Cue sigh of relief. I’m not mentally ill, slothful, or negligent.

I’m just right-brained.

I’m right brained– I love the big picture, colouring-outside-the-lines, being holistic, creative thinking, doing things randomly, feeling spontaneous, and seeking adventure. So if something is typically a routine task, like household chores, cooking, laundry, or child rearing, I like to turn it into something I can succeed at by using my strengths and putting a dash of sparkle in it.

My left brained friends are ordered, logical, routine, strategic, planners, cautious and safe. They have schedules for everything and take unstructured activities and make them less flexible by adding rules or scripts in order to gain more control.

Conceptualising moms as primarily left or right brained thinkers has given me an interesting insight into the patterns of parents’ strengths.

I need adventure.

Now that my family is out of major life transitions, I am starting to itch for excitement. The mundane is so underwhelming. I polled moms, “What do you do for adventure?” 

One friend said, “I clean out the garage or organise a closet.”  Many moms admitted they don’t have adventure– nor do they crave it.  I realise that the moms who have days devoted to specific household chores, grocery store lists, buy the same brands, cook the same dinners, and thrive on order are more than likely lefties.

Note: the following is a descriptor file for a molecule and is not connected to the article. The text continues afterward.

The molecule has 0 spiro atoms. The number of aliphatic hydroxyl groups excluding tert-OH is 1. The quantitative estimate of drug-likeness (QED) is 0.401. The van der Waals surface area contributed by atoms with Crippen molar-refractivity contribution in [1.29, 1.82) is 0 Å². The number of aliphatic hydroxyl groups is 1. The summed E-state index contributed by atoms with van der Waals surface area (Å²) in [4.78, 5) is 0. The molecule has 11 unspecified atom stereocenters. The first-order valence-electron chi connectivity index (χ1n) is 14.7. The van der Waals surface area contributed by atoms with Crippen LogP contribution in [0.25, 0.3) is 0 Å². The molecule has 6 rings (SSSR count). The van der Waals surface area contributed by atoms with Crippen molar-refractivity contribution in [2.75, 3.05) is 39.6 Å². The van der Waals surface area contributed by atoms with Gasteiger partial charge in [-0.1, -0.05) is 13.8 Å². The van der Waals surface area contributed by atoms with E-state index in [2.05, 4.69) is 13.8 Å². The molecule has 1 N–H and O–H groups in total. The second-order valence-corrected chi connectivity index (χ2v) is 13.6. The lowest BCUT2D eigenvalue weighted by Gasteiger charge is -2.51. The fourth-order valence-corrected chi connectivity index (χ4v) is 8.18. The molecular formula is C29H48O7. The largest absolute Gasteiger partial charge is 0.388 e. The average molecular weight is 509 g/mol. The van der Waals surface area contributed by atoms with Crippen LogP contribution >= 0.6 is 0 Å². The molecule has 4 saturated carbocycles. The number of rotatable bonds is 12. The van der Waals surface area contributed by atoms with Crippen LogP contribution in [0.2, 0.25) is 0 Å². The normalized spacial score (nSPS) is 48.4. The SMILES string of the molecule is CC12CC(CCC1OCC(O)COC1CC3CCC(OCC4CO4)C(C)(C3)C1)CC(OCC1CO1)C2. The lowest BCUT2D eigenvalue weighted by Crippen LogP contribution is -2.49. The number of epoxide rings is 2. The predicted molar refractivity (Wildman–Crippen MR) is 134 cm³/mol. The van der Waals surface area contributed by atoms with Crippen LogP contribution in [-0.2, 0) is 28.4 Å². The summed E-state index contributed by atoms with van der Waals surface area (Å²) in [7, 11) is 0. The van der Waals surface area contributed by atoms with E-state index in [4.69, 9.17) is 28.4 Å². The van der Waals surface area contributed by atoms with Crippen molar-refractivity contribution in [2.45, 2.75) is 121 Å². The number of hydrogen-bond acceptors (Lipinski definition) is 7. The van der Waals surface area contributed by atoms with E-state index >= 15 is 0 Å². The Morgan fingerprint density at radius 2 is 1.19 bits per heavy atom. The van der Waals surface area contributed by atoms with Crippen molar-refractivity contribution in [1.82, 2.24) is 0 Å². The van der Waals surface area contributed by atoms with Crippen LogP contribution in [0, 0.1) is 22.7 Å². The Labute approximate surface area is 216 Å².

But I shouldn’t make laundry the adventure.

Right brained-ness has served me well, but my little left hemisphere is so atrophied. I feel like I’ve gone back to motherhood preschool to learn basics: routine, tradition, self-discipline, housekeeping and consistency.

So here I am meal planning (just barely), sticking to a bedtime routine for the kids, teaching them consistent chores, making the bed everyday, putting things back in the same place every time. Gradually it’s feeling less like this-